Japan exports and imports fall raising growth concerns

International cargo terminal in Tokyo The slowdowns in China and the European Union have hurt Asia's export-dependent economy

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Japan's exports and imports dipped in August, raising fears about the impact of a global slowdown on its economy.

Exports fell 5.8% from a year earlier, hurt by slowing demand from the European Union (EU) and China.

Imports fell 5.4% from a year ago, indicating that domestic demand continues to remain weak.

The data comes amid fears that Japan's trade with China, its biggest trading partner, may be hurt by the continuing territorial dispute between them.

"It is going from bad to worse for the Japanese export sector," Martin Schulz of Fujitsu Research Institute told the BBC.

"Recovery in the US remains weak, the EU crisis is far from over and now the dispute with China could have a negative impact on exports to the mainland in the near term."

'Extremely vulnerable'

Start Quote

Japan is extremely vulnerable to the slowdown in China. And the slowdown in China is very serious in itself”

End Quote Dan Slater Economist Corporate Network

Japan's economy relies heavily on exports for growth. However, the sector has been hurt by slowing demand from key markets in recent times.

Shipments to the EU have now fallen for 11 straight months, as the region's debt crisis has hurt growth in the bloc's major economies.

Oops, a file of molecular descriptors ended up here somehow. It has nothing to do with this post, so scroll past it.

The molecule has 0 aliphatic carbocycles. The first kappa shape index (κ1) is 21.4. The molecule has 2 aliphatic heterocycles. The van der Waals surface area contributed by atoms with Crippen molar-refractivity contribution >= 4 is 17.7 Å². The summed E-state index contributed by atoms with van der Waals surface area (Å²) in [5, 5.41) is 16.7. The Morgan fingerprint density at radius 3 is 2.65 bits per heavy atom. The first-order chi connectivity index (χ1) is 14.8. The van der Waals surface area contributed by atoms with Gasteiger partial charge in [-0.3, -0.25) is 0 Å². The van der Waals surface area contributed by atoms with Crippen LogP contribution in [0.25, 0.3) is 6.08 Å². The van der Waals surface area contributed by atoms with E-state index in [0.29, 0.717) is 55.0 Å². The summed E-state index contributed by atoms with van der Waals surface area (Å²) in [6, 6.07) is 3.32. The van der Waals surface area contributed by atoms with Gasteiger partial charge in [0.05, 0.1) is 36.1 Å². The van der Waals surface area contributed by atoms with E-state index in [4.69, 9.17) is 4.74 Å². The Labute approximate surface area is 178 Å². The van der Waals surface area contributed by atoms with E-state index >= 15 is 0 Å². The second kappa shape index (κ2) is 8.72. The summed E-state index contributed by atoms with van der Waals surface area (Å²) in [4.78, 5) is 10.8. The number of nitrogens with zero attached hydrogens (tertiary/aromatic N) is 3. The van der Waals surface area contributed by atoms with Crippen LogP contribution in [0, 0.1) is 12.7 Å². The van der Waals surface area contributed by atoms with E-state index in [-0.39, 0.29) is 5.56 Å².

And with the end to the crisis nowhere in sight, most analysts expect the downward trend to continue.

To make matters worse, economic expansion in China, the world's second largest economy and key driver of Japan's growth in recent years, has also slowed, further impacting Japan's export sector.

Shipments from Japan to China have dropped in 10 out of the past 11 months.

Analysts said that slowing growth in China was likely to further dent the sector.

"Japan is extremely vulnerable to the slowdown in China," said Dan Slater of the Economist Corporate Network in Tokyo.

"And the slowdown in China is very serious in itself."

Mr Schulz of Fujitsu Research Institute added that the slowdown in export growth was resulting in many firms holding back their expansion and investment plans.

He said such moves were further impacting Japan's economic growth.

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